“Let’s Nacho” for Kapoor & Sons was actually a Hindi recreation of an older track of mine called “Tamil Fever”. I was not actually too involved in the production of that song as they already had my instrumental. For “Paintra”, I was heavily involved from the beginning with Anurag and wrote that track from scratch specifically for this film. So, they were super different experiences, but I really loved working with Anurag.

5) Independent artists like you are also going to Bollywood. Is it hard to keep going solo and keep competing with this monster called Bollywood?

Absolutely not. I have never felt the need to do Bollywood from any financial, commercial or industry pressure. I worked with Anurag because he is my favourite director and we get along on a personal level. I think there is an incredible number of talented producers who are currently making a career releasing original music and not feeling the need to explore Bollywood at all. I think there is just so much potential for growth in the Indian independent industry that producers are much more interested in new territory than going by the rules Bollywood dictates.

DJ Nucleya

6) When it comes to the Indian rap scene, do you think that audience knows very little about it as only a few are seen on the screen while there is so much talent around?

I think the audience is much smarter and more informed than you are giving them credit for. The kids I meet at our shows all over the country are really in tune with what is happening in the underground hip-hop scene. The beats are universal and the words can be adapted to any language whatsoever. We already have rappers within India rapping in Hindi, Marathi, Kannada, Assamese and many other languages. I think this versatility is really going to lead to it spreading all across the country and to rural regions like no genre before. It’s going to be really competitive which is great because there will be no space left for mediocrity.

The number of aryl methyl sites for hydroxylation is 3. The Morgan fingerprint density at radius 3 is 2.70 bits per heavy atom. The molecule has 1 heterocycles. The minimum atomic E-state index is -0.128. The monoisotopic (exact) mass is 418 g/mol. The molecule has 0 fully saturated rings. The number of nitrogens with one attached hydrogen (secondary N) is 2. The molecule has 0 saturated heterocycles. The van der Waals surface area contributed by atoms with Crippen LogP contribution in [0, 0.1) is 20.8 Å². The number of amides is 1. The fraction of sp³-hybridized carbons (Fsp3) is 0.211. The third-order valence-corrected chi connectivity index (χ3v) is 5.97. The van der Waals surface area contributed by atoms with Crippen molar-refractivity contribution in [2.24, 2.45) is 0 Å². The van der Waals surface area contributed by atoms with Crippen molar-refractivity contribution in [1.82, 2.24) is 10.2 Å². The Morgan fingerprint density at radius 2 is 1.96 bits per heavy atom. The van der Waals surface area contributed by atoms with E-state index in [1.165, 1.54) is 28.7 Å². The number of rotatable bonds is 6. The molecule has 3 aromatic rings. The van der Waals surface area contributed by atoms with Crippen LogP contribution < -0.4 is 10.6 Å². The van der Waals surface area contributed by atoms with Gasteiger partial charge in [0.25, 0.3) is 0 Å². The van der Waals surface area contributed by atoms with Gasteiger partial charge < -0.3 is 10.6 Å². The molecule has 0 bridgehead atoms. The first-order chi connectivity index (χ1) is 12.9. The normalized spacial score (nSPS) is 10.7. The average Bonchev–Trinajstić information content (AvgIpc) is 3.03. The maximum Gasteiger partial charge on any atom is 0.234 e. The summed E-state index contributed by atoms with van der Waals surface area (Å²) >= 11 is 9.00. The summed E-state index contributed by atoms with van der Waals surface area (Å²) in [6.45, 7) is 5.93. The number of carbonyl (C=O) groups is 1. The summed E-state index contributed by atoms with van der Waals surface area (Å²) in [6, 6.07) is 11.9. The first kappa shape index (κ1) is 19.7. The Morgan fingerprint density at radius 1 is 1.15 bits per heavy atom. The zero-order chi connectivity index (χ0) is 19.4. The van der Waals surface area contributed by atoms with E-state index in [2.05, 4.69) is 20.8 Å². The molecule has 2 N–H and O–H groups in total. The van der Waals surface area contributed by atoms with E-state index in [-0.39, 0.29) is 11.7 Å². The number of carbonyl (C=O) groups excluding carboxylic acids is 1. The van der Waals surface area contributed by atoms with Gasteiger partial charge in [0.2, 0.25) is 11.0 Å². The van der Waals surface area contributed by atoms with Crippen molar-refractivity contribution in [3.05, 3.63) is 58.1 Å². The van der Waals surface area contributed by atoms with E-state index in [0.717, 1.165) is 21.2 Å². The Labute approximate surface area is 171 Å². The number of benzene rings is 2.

7) Let’s talk about underground rap scene. There are underprivileged guys, who are becoming YouTube stars by rapping.

They deserve it. The internet is a great democratizer. It levels the playing field. It doesn’t matter if you are privileged or underprivileged, if you are talented then that is what shines through. Your talent is what gives you the advantage to grow. More often than not the artists from underprivileged backgrounds are the ones who will succeed because they have that willpower to succeed. They will put in the work and that’s what really counts.

8) I think Indian audience has a superficial knowledge of rap. What do you feel about it?

You cannot blame the audience for this. All they know is what they have been presented so far. If what they have been shown to be rap is bling, money, bottles in the club and women, that is because mainstream Indian media and Bollywood has presented it as such. As people dig deeper into hip-hop culture, they will discover that it’s actually socio-political commentary and speaks about everyday struggles and community. That knowledge is not on the surface yet, but with the new wave of Indian rappers, it is coming.